Body Image and Body Dysmorphic Disorder

Body Image and Body Dysmorphic Disorder

The theme of this year’s Mental Health Awareness Week (13-19 May) is ‘Body image – how we think and feel about our bodies’. We shed some light on the behaviours people living with Body Dysmorphic Disorder (BDD) may exhibit.

Since the Mental Health Foundation launched the first official Mental Health Awareness Week in 2001, there are now undoubtedly far more conversations about mental health and emotional resilience than ever before. One of their more recent themes has focussed on Body image.*

Body image
Most people today would probably agree that body image, whilst it has always been an issue, is a bigger problem now than it has ever been. We live in an age of social media and comparison and, as a result, illnesses such as anorexia and bulimia are not the only mental health problems which focus on body image.

Body Dysmorphic Disorder
One condition psychotherapists often encounter is Body Dysmorphic Disorder (BDD). Conditions such as BDD are often dismissed by others as shyness, whilst the truth is very different. People with BDD tend to worry a great deal about their physical appearance, frequently about a specific area of the body – but this is not vanity.

Someone with BDD will often do everything within their power to stop people looking at them, and they will spend a great deal of time comparing their looks to others’, almost always evaluating themselves negatively. Their attention to others might actually be a way to seek reassurance, hoping that somehow, they will notice they are not as flawed as other people, yet they compare themselves negatively; their attention to others has only served to reinforce the negative perception of their own appearance. People experiencing BDD will often pick at their skin in order to try and make it flawless and go to great pains to conceal aspects of their appearance that mortify them.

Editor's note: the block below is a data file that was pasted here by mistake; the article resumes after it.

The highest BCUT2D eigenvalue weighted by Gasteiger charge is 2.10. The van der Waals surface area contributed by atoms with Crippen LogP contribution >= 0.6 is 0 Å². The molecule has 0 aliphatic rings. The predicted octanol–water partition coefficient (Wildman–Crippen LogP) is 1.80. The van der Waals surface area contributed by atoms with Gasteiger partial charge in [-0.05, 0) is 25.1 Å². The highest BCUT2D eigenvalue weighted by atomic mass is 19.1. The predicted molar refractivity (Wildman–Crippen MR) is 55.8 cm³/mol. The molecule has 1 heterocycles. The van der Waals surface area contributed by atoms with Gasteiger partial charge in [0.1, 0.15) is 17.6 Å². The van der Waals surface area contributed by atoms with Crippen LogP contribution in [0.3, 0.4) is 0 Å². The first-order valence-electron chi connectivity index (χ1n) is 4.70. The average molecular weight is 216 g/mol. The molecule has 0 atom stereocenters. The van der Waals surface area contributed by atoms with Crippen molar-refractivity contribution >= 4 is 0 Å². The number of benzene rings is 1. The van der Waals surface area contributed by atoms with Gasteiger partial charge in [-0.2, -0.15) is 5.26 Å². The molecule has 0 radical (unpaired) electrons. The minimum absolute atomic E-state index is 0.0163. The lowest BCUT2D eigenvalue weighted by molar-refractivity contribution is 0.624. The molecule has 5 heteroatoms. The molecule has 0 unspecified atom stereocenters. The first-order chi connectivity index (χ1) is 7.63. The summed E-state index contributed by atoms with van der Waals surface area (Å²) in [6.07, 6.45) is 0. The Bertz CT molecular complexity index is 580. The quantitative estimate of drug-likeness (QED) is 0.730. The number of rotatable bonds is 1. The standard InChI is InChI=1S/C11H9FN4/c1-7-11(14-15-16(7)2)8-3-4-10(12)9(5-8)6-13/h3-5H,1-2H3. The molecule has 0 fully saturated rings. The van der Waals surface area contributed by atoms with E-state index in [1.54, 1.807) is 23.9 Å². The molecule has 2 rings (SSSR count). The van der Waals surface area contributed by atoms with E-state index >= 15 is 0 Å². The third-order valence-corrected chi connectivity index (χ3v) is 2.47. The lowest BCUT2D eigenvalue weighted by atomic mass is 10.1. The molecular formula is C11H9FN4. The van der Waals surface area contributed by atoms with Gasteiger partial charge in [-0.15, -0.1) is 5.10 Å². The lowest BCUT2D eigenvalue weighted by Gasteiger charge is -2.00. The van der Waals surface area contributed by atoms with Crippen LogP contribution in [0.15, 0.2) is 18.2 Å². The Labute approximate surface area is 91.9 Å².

When to seek help
Many of us will engage in some scrutiny of our flaws and go to some attempts to cover them up – this is fairly usual and normal human behaviour and doesn’t cause us to dysfunction in our everyday lives. This basic level of scrutiny and self-care does not lead us to depression, self-harm and does not result in extreme difficulties in our personal lives.

Needless to say, if you or anyone you know at home or in the workplace is experiencing symptoms of BDD then seek help as soon as possible, either from your GP or your occupational health representative. This also goes for any other conditions that you might be concerned about, irrespective of whether they relate to body image or not.

Get in touch with us
We are here to help protect the mental health of you and your colleagues. Find out how we can help via our Mental Health Services.

* this blog post was written in collaboration with one of our mental health consultants, Mind Health Development.